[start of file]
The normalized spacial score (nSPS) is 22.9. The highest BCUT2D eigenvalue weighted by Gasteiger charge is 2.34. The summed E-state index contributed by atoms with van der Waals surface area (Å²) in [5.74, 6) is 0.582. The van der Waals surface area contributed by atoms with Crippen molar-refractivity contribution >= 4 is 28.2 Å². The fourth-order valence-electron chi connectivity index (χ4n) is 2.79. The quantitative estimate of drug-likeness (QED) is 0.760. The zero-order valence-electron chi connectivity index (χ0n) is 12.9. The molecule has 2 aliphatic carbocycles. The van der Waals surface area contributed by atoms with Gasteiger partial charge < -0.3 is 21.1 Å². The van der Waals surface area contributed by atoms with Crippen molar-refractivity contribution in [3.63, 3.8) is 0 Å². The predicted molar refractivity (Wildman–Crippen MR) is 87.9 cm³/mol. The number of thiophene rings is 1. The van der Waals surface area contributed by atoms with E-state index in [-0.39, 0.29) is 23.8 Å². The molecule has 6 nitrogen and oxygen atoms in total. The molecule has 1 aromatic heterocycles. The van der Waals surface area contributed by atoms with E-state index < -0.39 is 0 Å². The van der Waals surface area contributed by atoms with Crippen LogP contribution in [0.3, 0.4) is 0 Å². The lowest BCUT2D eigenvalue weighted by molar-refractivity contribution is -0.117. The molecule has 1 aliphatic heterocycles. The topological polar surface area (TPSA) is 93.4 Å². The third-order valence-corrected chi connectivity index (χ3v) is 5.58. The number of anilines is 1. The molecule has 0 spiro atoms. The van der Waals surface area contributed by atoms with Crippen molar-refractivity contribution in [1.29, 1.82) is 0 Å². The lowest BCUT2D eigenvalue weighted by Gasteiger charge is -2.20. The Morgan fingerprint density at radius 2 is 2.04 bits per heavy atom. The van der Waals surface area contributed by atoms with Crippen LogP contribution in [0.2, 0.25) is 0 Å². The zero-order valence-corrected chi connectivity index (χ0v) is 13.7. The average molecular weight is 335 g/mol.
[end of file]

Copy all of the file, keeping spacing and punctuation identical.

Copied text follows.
The normalized spacial score (nSPS) is 22.9. The highest BCUT2D eigenvalue weighted by Gasteiger charge is 2.34. The summed E-state index contributed by atoms with van der Waals surface area (Å²) in [5.74, 6) is 0.582. The van der Waals surface area contributed by atoms with Crippen molar-refractivity contribution >= 4 is 28.2 Å². The fourth-order valence-electron chi connectivity index (χ4n) is 2.79. The quantitative estimate of drug-likeness (QED) is 0.760. The zero-order valence-electron chi connectivity index (χ0n) is 12.9. The molecule has 2 aliphatic carbocycles. The van der Waals surface area contributed by atoms with Gasteiger partial charge < -0.3 is 21.1 Å². The van der Waals surface area contributed by atoms with Crippen molar-refractivity contribution in [3.63, 3.8) is 0 Å². The predicted molar refractivity (Wildman–Crippen MR) is 87.9 cm³/mol. The number of thiophene rings is 1. The van der Waals surface area contributed by atoms with E-state index in [-0.39, 0.29) is 23.8 Å². The molecule has 6 nitrogen and oxygen atoms in total. The molecule has 1 aromatic heterocycles. The van der Waals surface area contributed by atoms with E-state index < -0.39 is 0 Å². The van der Waals surface area contributed by atoms with Crippen LogP contribution in [0.3, 0.4) is 0 Å². The lowest BCUT2D eigenvalue weighted by molar-refractivity contribution is -0.117. The molecule has 1 aliphatic heterocycles. The topological polar surface area (TPSA) is 93.4 Å². The third-order valence-corrected chi connectivity index (χ3v) is 5.58. The number of anilines is 1. The molecule has 0 spiro atoms. The van der Waals surface area contributed by atoms with Crippen molar-refractivity contribution in [1.29, 1.82) is 0 Å². The lowest BCUT2D eigenvalue weighted by Gasteiger charge is -2.20. The Morgan fingerprint density at radius 2 is 2.04 bits per heavy atom. The van der Waals surface area contributed by atoms with Crippen LogP contribution in [0.2, 0.25) is 0 Å². The zero-order valence-corrected chi connectivity index (χ0v) is 13.7. The average molecular weight is 335 g/mol.